F-35 operators start switching to AIM-9X Block II+

F-35 Armament, fuel tanks, internal and external hardpoints, loadouts, and other stores.
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spazsinbad

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Unread post31 Dec 2018, 05:36

F-35 operators have started switching to AIM-9X Block II+
31 Dec 2018 ALERT5

"Raytheon was given a contract on Dec. 28 to supply 160 AIM-9X Block II+ air-to-air missiles to the U.S. Navy, Air Force and the governments of Australia; Israel; and the Netherlands.

The same contract also gave Raytheon orders to produce 766 AIM-9X Block II missiles."

Source: http://alert5.com/2018/12/31/f-35-opera ... -block-ii/
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element1loop

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Unread post31 Dec 2018, 09:06

Now that's some welcome news. 8)
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Unread post31 Dec 2018, 13:17

Hmmm... what are we to make of this news?

Was it planned from the beginning, or something new/that was accelerated? I agree its welcome news, doubly so if the F-35 can maintain a low RCS while carrying them. If memory serves, it's a near beyond visual range AAM? Would seem well suited to its sniper like mission, and makes a great compliment to the AMRAAM, particularly if enemies have developed a reliable way to jam it.

Brings the AAM load up to 6, and eventually 8 when 6 AMRAAM's are fitted. Plus, the way they're fitted just looks cool :)
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element1loop

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Unread post31 Dec 2018, 17:07

II+ (AIM-9X-3) has AMRAAM's two-way datalink and the nav updates developed for the cancelled BKIII so will use full BVR fly-outs with higher-gain longer-range datalinking for mid-course making for better nav efficiency and terminal energy. That's a big step-up from BkII, for increasing PK at a higher range, especially when combined with an entirely passive engagement capability using the soon the be upgraded DAS and EOTS ... against non alerted targets.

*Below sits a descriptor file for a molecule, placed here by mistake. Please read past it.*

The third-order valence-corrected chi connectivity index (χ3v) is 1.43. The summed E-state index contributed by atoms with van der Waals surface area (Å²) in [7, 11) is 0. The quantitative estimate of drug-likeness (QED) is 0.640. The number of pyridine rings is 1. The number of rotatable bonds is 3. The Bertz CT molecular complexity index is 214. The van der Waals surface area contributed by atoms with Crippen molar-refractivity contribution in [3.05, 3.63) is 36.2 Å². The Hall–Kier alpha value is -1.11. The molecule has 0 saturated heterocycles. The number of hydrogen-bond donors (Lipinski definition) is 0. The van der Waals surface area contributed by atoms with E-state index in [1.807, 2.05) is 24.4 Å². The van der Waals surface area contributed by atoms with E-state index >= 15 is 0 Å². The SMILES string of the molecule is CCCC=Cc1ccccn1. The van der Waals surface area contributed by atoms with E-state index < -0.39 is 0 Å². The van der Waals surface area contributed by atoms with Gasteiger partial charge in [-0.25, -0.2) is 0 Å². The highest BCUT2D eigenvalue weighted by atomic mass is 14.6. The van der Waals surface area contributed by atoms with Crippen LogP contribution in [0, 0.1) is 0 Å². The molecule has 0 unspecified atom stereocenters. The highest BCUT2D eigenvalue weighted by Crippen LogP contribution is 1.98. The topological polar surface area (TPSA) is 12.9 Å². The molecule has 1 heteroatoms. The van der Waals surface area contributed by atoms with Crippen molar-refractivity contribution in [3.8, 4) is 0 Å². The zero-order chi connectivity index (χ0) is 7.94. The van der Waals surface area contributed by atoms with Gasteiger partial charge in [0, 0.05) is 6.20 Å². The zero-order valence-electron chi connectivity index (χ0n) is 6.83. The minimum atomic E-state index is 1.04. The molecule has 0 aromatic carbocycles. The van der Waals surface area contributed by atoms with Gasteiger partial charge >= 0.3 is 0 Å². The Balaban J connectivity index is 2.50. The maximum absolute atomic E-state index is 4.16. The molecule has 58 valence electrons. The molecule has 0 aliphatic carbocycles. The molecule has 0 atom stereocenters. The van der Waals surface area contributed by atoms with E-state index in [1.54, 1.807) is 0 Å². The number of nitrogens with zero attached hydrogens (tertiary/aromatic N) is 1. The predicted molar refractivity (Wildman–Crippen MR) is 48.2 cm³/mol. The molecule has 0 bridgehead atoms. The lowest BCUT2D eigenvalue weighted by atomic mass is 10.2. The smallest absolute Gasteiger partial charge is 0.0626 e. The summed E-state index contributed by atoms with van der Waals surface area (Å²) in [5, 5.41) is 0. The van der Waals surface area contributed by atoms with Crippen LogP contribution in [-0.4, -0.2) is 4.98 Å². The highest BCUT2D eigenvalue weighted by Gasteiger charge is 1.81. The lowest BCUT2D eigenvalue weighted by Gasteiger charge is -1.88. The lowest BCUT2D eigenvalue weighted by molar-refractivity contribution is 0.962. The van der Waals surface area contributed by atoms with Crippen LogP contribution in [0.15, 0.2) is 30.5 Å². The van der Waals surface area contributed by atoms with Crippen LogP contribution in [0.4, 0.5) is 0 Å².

That's a wicked further tactical advantage to have on 3F F-35s at FOC.
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Unread post31 Dec 2018, 23:22

element1loop wrote:AIM-9X Block II+ (AIM-9X-3) has AMRAAM's two-way datalink


If that is true then it appears to me that is an about-turn from what was being said in 2016. Block III was cancelled sometime in 2015).

See https://www.secretprojects.co.uk/forum/ ... c=26530.15
or
https://forum.keypublishing.com/forum/m ... ews/page40
[The original Jane's article appears to no longer exist]

Mark Justus, AIM-9X programme director at RMS told IHS Jane's that the Block II+ initiative comprises "minor hardware modifications to the external missile body which improve aerodynamics and [launch] platform survivability".

Justus said that for the Block II+, the missile's five main components - the guidance unit, AOTD, warhead, rocket motor, control actuator system, and internal circuitry - remain the same as Block II. "Software versions for AIM-9X are driven by the main processor unit [MPU]. Block II and II+ use the same MPU with identical software versions and associated capability," Justus added.